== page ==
18 December 2015

Washing Dishes Mindfully

Mindfulness thoughts. (Multiple websites)
Welcome back. Vicki is reading a book on mindfulness. A year ago, I told her how impressed I was by a 60 Minute report she missed on the topic. I considered blogging about it, but there was so much available, I let it go. Then I saw a recent study on washing dishes mindfully. How could I let that go?  

Mindfulness Background 
Some key points of mindfulness.
(Multiple websites)

Being an admirer not a practitioner of mindfulness, I can only relay what others have said. That’s particularly relevant as it pertains to what mindfulness is, which seems rather nebulous: Being aware of your thoughts, feelings, physical sensations and surroundings, living in the moment and awakening to experience.

Mindfulness traces to Buddhist tradition--the word itself is from an element of Buddhist practice. Mindfulness-based therapeutic applications for psychological conditions have developed since the 1970s. Most notable is Jon Kabat-Zinn’s Mindfulness-Based Stress Reduction program, which was designed to assist with pain and a range of conditions and life issues. That and similar programs are now widely used in schools, prisons, hospitals, veterans’ centers and other settings.

Research on the topic, underway for 30 years, stepped-up the past decade. Typical of the findings, last spring, researchers from the Netherlands’ Erasmus University Medical Center, Harvard University and Harvard’s Medical School and School of Public Health published a comprehensive review of the effectiveness of Mindfulness-Based Stress Reduction and Mindfulness-Based Cognitive Therapy programs. They reported that the programs “alleviate symptoms, both mental and physical, in the adjunct treatment of cancer, cardiovascular disease, chronic pain, depression, anxiety disorders and in prevention in healthy adults and children.”

Dishwashing Study

The dishwashing study was conducted by researchers from Florida State and Utah universities to investigate whether such an informal contemplative practice could promote the state of mindfulness and its related phenomena. They noted that research has concentrated on interventions which combine formal and informal practices to foster mindfulness, yet experimental investigation of informal practices has lagged, despite the goal of integrating mindfulness with life’s activities.

For their study, the researchers enlisted 51 undergraduates (33 females). After baseline testing, participants were randomly assigned to read either a descriptive dishwashing passage (25 students) or a mindfulness dishwashing passage, both of similar length (about 228 words) and reading difficulty.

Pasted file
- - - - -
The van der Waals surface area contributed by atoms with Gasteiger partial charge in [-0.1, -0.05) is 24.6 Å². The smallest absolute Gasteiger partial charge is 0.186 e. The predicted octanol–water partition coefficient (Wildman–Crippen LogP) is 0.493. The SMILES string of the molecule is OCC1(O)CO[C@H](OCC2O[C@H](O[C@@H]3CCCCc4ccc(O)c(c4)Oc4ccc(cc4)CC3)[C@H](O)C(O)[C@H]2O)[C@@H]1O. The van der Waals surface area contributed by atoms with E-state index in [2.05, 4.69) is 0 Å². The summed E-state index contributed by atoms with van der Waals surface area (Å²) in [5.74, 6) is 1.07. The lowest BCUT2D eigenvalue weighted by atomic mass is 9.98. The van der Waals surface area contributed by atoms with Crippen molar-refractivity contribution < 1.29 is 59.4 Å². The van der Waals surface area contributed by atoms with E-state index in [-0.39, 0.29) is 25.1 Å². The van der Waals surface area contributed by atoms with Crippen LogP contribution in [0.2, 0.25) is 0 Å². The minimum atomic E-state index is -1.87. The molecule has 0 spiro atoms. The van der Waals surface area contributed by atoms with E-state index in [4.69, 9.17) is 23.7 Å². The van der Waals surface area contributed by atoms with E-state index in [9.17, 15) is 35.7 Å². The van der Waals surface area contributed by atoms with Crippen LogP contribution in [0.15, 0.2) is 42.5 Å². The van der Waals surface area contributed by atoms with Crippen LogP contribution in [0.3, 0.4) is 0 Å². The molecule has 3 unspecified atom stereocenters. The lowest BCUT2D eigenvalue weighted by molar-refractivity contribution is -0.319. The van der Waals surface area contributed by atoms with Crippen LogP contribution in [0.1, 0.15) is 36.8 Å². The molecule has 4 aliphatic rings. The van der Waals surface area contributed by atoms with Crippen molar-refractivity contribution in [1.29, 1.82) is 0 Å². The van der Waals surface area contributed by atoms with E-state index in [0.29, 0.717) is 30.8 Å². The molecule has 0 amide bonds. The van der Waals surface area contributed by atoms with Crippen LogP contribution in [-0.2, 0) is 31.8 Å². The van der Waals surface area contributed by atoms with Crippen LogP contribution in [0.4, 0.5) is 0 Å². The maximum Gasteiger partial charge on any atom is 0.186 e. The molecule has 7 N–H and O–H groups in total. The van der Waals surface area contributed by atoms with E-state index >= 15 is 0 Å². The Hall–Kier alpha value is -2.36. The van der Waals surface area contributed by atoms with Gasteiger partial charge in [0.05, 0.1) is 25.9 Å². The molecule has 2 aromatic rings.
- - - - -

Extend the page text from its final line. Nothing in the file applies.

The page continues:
The descriptive dishwashing passage gave explicit instructions, from filling the sink with water to adding soap to the order in which dishes should be washed. The mindfulness dishwashing passage, adapted from a 1975 introduction to meditation, described the importance of presence (“While washing the dishes one should only be washing the dishes…Why put so much stress on a simple thing?…The fact that I am standing there and washing is a wondrous reality. I’m being completely myself, following my breath, conscious of my presence, and conscious of my thoughts and actions…”)

Participants then wrote and explained their interpretation of the passage and were timed as they washed the same prearranged set of 18 clean dishes. After dishwashing, participants completed standard self-reporting scales of mindfulness and affect, before being asked to recall features of their experience (number of dishes, soap smell, how long it took).

Those who followed the descriptive instructions showed no affective change; however, those who washed dishes mindfully reported significantly increased state of mindfulness and inspiration and significantly decreased nervousness, in addition to overestimating the dishwashing time.

Wrap Up

Warren and Vicki washing dishes?
No. We have no aprons.

(Multiple websites)

After reviewing mindfulness for this blog post, I’m even more impressed than I was on first look, though it’s not something I feel pressed to practice since retiring. Oh, I worry about this or that--family, health, finances, the world situation, running out of milk, but I’ve been addressing those sorts of things for years, know what I can and can’t affect and usually find the humor in life. And lacking a dishwasher, I wash dishes as I go and am always inspired. Thanks for stopping by.

P.S.


Research paper on dishwashing in Mindfulness journal and on ResearchGate:
link.springer.com/article/10.1007/s12671-014-0360-9
www.researchgate.net/publication/281608722_Washing_Dishes_to_Wash_the_Dishes_Brief_Instruction_in_an_Informal_Mindfulness_Practice
Article on dishwashing study on Time website:
time.com/4056280/washing-dishes-stress-relief-mindfulness/?xid=newsletter-brief
Source of study’s mindfulness dishwashing passage (see pp 3-4):
terebess.hu/zen/mesterek/Thich%20Nhat%20Hanh%20-%20The%20Miracle%20of%20Mindfulness.pdf
60 Minutes Mindfulness report, 14 Dec 2014; rebroadcast 6 Sep 2015:
www.cbsnews.com/news/mindfulness-anderson-cooper-60-minutes-2/
Mindfulness background:
www.psychologytoday.com/basics/mindfulness
www.pbs.org/thisemotionallife/blogs/practicing-mindfulness
en.wikipedia.org/wiki/Mindfulness
Research review of mindfulness in PLOS One journal:
journals.plos.org/plosone/article?id=10.1371/journal.pone.0124344

No comments: